‘Our research and development is application based’, says Innofil3D CEO Jeroen Wiggers. The number of industrial applications for 3D printing is growing rapidly, but that means the demand for printing filaments with special properties is also growing. Printed parts for the automotive or aeronautic sectors should be strong, durable and for example flame retardant.
Back to 1951
Innofil3D has its own R&D section, but is also linked to Senbis Polymer Innovations in Emmen. In fact, Innofil3D is a spin out from Senbis – then known as Applied Polymer Innovations (API). The history of the 3D filament producer is an interesting story. The production of artificial fibres in Emmen goes back to 1951, with nylon producer AKU. This led to an industrial agglomerate and an industrial parc, Emmtec, where many chemical companies bloomed.
Some didn’t make it, like fibre producer Diolen, which went into bankruptcy in 2008. However, the R&D directors started a new company, API. In 2013, Jeroen Wiggers joined the company and was asked to identify the gems in API’s portfolio. He noticed the growth in demand for 3D printing filaments. By the end of 2014, filament production was transferred to a new company, Innofil3D.
Part of BASF
‘API/Senbis does contract research for us, and the production was done in their pilot plant’, recounts Wiggers. But when demand increased, Innofil3D built their own production line at the Emmtec industrial parc. Wiggers looked for ways to sustain the growth of the fledgling company and in 2017, they became part of the international chemical company BASF. ‘They started a new 3D printing venture and were looking for a company that could provide filaments.’
Innofil3D operates in a very dynamic and fast growing market. Where sustainability is an important issue in many branches of the chemical industry, the production of 3D printing filaments is still dominated by questions regarding practical issues like safety and specific properties. ‘Amongst part of our customers, there is a feeling – unjustified in my opinion – that sustainable means either more expensive or of inferior quality’, says Wiggers.
So green chemistry is at present not very high on the R&D list, even though their main product is based on polylactic acid (PLA), a bioplastic. ‘And we do have fibres from recycled PET, provided by Morssinkhof Rymoplast.’ Wiggers believes that producing fibres from sustainable materials is possible, and demand from the industry will grow. ‘At the moment, we are talking to a producer of furniture, a branch were sustainability is high on the agenda.’ Innofil3D has done some experiments with PHA bioplastic from potato starch, but further development has to wait until there is a real demand for such filaments.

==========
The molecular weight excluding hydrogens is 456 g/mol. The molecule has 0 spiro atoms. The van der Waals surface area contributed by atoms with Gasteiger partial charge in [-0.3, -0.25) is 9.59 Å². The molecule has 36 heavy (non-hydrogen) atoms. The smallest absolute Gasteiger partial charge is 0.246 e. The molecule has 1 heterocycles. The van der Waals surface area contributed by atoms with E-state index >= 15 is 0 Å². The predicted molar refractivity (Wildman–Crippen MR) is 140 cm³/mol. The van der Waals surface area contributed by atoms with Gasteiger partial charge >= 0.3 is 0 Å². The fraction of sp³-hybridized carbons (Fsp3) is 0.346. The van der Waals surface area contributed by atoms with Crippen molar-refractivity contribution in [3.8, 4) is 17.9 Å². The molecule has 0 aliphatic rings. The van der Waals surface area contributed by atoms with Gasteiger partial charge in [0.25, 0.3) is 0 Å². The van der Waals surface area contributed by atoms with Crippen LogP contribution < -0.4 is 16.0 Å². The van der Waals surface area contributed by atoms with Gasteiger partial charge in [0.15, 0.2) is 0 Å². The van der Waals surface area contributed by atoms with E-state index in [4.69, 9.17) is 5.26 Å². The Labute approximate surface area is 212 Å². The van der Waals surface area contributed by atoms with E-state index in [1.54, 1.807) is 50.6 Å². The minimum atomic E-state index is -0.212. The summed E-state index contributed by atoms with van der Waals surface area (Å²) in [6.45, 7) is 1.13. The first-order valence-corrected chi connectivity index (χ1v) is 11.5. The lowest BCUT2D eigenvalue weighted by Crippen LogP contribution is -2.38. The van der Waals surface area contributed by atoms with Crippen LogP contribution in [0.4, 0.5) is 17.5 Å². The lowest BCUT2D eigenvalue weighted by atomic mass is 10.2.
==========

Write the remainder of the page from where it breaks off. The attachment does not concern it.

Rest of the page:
Meanwhile, Innofil3D continues to grow. The production is going to be expanded. Being part of BASF means that they have entered the international market. Their fibres have ‘conquered’ Europe and Innofil3D is now spreading its wings in the US and China, all from their base in Emmen.
‘We are part of Suspacc – a cooperation between a number of SME in Emmen, the Emmtec Industry and CBusiness park is one of six “Centres for Open Chemical Innovation” initiated by the Dutch Top Sector Chemistry initiative.’ We also work with parties that are not part of the Chemport ecosystem. Brightlands at the Chemelot campus in Geleen is an R&D partner for open innovation.
‘We work with students from Stenden university of applied sciences and Drenthe College for vocational training. And our polymer chemists come from the University of Groningen, so we are connected to their polymer science group as well.’ In this ecosystem of chemical companies, educational centres and knowledge institutes, Innofil3D can thrive.
The right fibers
So, how will a company with – at present – 25 employees remain a world leader in production of 3D printing filaments? ‘By being part of a chemical giant like BASF’, says Wiggers cheerily. And by producing the right fibres for the Industry. He can’t talk about what is in the pipeline, but a recent innovation they launched is polyamide fibre fortified with carbon fibres. Which begs the question how you can print with carbon fibres. ‘In small steps’, says Wiggers. ‘It is not easy, but we show it can be done.’